Although we’re knee-deep in July, today, June 20th, 2012 is only the first day of summer. The U.S. Centers for Disease Control and Prevention (CDC) say that early season heat waves are the most likely to catch people off-guard. Now that most schools have dismissed students, it’s natural to assume that kids will be spending more time outside.
Heat-related injuries are common among children — infants and children up to age 4 being the most vulnerable—the elderly and people with mental illnesses and chronic diseases. Studies have shown almost half of all cases of heat exhaustion, dehydration and heat cramps requiring hospitalization involve children and teens. Seventy-five percent of the incidents stem from sports or exercise — with another 4 percent caused by outdoor recreational activities — while 11 percent were related to yard work, and 5 percent were due to home maintenance.
Heat stroke is a serious illness that occurs when the body is unable to control its core temperature. On days when the humidity is high, sweat won’t evaporate as quickly and this may keep your body from efficiently releasing heat. When perspiration—the body’s cooling mechanism—stops, various warning signs of heat stroke may occur as follows:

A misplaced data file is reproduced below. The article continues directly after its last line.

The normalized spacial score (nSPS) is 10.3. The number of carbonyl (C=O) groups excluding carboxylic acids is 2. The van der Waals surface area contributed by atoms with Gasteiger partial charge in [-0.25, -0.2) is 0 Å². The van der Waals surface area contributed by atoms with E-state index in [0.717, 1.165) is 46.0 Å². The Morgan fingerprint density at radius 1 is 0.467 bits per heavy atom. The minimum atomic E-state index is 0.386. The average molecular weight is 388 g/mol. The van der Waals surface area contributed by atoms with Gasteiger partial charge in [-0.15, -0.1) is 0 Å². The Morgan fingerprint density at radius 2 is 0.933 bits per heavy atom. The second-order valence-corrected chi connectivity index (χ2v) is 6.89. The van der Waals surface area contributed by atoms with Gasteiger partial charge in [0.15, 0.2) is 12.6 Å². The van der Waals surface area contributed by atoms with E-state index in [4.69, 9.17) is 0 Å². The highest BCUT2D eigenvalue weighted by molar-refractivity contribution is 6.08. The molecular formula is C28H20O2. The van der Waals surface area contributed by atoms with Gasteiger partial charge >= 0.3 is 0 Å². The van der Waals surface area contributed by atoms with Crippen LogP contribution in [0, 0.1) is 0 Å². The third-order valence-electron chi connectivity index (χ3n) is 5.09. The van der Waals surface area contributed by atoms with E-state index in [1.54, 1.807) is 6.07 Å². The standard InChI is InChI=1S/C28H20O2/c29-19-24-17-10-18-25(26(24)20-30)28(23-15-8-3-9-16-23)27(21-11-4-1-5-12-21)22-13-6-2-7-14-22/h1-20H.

- Core temperature above 103°
- Red / hot skin without signs of perspiration
- Rapid pulse
Once a person has experienced heat stroke, future instances of heat-related injuries are more likely to occur.
Heat exhaustion is a milder form of heat stroke. Successive days of extreme high temperatures and inadequate hydration heap on the negative effects of heat stress. The following symptoms indicate possible heat exhaustion:
- Heavy sweating
- Muscle cramps
- Nausea or vomiting
Heat exhaustion untreated may progress to heat stroke.
Heat cramps are muscle pains or spasms. While perspiration is necessary to cooling the body, the salt stored in the muscles and lost in perspiration must be replaced or muscle spasms will develop. People on a reduced salt intake diet should seek medical attention for heat cramps.
Avoiding Heat-Related Illnesses
With soaring temperatures and no rain-bearing cold fronts on the near horizon, the best things you can do to prevent heat-related injuries are to drink plenty of fluids replacing salt and minerals through diet or sports drinks, wear cool clothing, use plenty of sunscreen and limit outdoor activities to cooler early morning or evening hours.
To learn more about heat-related illnesses, visit the Center for Disease Control at cdc.gov
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